The Opening reception will be held on Friday, November 9, 6 - 8pm. The reception is free to the public.
The arts have an undeniable place in the ethos of American patriotism. Dating back to the late 18th and early 19th centuries, artists have been showing the America they experienced and observed. This exhibition will feature the different forms in which artists have expressed their patriotism.
The Stamford Museum & Nature Center will be showcasing; N.C.
Wyeth: Poems & Paintings of American Patriotism, Norman Rockwell's Saturday Evening Post Covers & Four Freedoms and a collection of illustrated sheet music covers from World War I.
N.C. Wyeth: Poems & Paintings of American Patriotism
|Above: N.C. Wyeth The Old Continentals, 1922 oil on canvas 40 x 28 1/8 inches Courtesy of the Farnsworth Art Museum, Collection of The Hill School, Pottstown, PA
Right: N.C. Wyeth
Paul Revere, 1922
(Paul Revere's Ride)
oil on canvas
40 1/4 x 30 1/4 inches
Courtesy of the Farnsworth Art
Museum, Collection of
The Hill School, Pottstown, PA
N.C. Wyeth: Poems & Paintings of
American Patriotism is organized
by the Farnsworth Museum in
|In 1922, famed American illustrator Newell Convers (N.C.) Wyeth was commissioned to illustrate a new edition of Brander Matthews' "Poems of American Patriotism," a compilation of poems by various American authors first published in 1882. Matthews' book was what he described as a "history of America as told by her poets." This exhibit includes the surviving 16 of 17 N.C. Wyeth paintings (one was destroyed in a fire), generously lent by The Hill School in Pottstown, Pennsylvania. Wyeth's paintings breathe life into poems that depict feelings, as well as describe actions, of the pivotal moments of American history.|
Norman Rockwell: Saturday Evening Post Covers and Four Freedoms
From the American Illustrators Gallery in New York, see Norman Rockwell's most iconic work, the 323 Saturday Evening Post covers, compelling portrayals of everyday life, created between the years 1916 and 1963. In addition to the Rockwell Post covers, on display will be his Four Freedoms posters.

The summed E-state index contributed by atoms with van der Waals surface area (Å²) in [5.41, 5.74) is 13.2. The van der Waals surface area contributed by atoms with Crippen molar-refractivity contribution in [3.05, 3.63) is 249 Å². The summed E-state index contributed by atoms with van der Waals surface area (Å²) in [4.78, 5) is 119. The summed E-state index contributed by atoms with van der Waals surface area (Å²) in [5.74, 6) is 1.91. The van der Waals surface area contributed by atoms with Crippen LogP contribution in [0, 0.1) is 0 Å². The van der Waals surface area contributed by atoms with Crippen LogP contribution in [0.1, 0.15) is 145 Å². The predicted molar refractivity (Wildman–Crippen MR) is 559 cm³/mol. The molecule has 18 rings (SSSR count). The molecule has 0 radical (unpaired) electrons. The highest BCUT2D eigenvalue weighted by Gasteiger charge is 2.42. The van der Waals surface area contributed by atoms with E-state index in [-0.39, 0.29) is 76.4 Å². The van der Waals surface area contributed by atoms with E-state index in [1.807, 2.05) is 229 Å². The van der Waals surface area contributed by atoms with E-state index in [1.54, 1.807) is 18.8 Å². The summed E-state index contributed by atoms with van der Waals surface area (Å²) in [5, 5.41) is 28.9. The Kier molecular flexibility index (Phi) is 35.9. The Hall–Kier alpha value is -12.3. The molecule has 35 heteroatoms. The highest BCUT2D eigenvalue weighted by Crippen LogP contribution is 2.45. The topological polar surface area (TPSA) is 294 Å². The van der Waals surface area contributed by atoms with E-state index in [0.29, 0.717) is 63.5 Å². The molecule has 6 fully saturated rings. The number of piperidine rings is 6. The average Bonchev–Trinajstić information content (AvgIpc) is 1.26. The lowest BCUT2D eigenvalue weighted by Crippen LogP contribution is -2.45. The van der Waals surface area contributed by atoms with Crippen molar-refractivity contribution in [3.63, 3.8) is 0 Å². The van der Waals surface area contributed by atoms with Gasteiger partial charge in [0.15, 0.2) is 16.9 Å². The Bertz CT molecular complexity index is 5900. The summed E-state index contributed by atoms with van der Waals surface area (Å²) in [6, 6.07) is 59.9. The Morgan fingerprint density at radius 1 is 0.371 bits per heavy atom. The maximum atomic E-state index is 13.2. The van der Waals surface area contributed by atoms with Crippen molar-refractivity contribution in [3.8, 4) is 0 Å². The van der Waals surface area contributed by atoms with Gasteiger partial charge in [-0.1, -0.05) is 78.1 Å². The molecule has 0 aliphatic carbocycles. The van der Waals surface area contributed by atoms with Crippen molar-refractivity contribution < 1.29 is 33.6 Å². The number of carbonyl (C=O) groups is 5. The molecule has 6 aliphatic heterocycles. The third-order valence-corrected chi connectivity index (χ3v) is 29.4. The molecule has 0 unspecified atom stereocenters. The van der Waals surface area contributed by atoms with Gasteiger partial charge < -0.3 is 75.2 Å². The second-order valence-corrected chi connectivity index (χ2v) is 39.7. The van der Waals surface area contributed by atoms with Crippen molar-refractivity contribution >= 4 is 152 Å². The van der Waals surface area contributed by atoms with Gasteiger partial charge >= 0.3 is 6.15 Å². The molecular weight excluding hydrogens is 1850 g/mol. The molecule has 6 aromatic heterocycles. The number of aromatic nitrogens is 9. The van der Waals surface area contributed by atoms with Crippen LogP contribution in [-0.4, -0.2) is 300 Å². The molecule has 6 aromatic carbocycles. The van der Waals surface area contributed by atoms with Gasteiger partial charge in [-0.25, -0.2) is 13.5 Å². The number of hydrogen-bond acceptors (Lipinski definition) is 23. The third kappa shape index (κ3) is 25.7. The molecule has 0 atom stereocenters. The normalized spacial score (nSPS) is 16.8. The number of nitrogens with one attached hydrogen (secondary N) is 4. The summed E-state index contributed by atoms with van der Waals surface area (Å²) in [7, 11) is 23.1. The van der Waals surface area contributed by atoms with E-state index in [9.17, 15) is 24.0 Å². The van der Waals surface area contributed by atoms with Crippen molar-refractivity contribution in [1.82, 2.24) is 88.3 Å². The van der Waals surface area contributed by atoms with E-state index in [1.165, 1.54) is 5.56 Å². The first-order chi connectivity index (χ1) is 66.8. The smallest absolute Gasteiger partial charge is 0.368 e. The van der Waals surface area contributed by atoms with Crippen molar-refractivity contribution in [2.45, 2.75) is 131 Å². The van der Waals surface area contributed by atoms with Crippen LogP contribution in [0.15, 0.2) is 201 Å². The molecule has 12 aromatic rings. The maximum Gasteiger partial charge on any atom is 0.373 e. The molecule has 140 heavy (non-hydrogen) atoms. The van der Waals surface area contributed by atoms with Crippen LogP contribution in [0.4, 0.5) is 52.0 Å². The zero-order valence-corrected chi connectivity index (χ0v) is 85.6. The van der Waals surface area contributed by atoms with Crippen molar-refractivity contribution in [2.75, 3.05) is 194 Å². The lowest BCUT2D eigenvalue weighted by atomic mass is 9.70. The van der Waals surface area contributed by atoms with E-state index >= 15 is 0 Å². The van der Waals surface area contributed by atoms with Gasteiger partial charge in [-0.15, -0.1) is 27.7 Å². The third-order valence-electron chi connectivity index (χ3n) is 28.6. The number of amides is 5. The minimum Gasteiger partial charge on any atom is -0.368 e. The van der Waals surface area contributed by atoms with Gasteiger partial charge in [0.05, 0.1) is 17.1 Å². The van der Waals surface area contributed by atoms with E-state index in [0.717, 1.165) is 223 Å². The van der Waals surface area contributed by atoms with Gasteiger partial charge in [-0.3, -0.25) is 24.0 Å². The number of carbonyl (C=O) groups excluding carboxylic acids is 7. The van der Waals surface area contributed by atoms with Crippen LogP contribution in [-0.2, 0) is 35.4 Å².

Inspired by Franklin D. Roosevelt's famous Four Freedoms speech delivered to Congress on the eve of World War II, Norman Rockwell created four paintings depicting simple family scenes, illustrating freedoms Americans often take for granted. Living through one of the most eventful periods in this nation's history, Rockwell's illustrations served as a reflection of what millions of Americans thought and felt.
Norman Rockwell: Four Freedoms, 1943. Courtesy of the Archives of American Illustrators Gallery,
Collection of the National Museum of American Illustration, Newport, RI.
WWI Illustrated Sheet Music
Sheet music often reflects the popular culture and social values of the times. Lyrics and sheet music covers were often designed to influence public opinion. Many World War I covers could be mistaken for political cartoons. For example, a piece titled America Here's My Boy, shows a man in uniform standing valiantly with his stoic mother in front of
an outline of the United States. Bonus Blues expresses the frustrations of the financial bonuses promised to the millions of soldiers returning from Europe.
Holiday Triptych provides a multifaceted visual language of the enduring
American and will be on view from November 10, 2018 - January 27, 2019.
Please note, N.C. Wyeth: Poems & Paintings of American Patriotism will be closing early on December 30, 2018.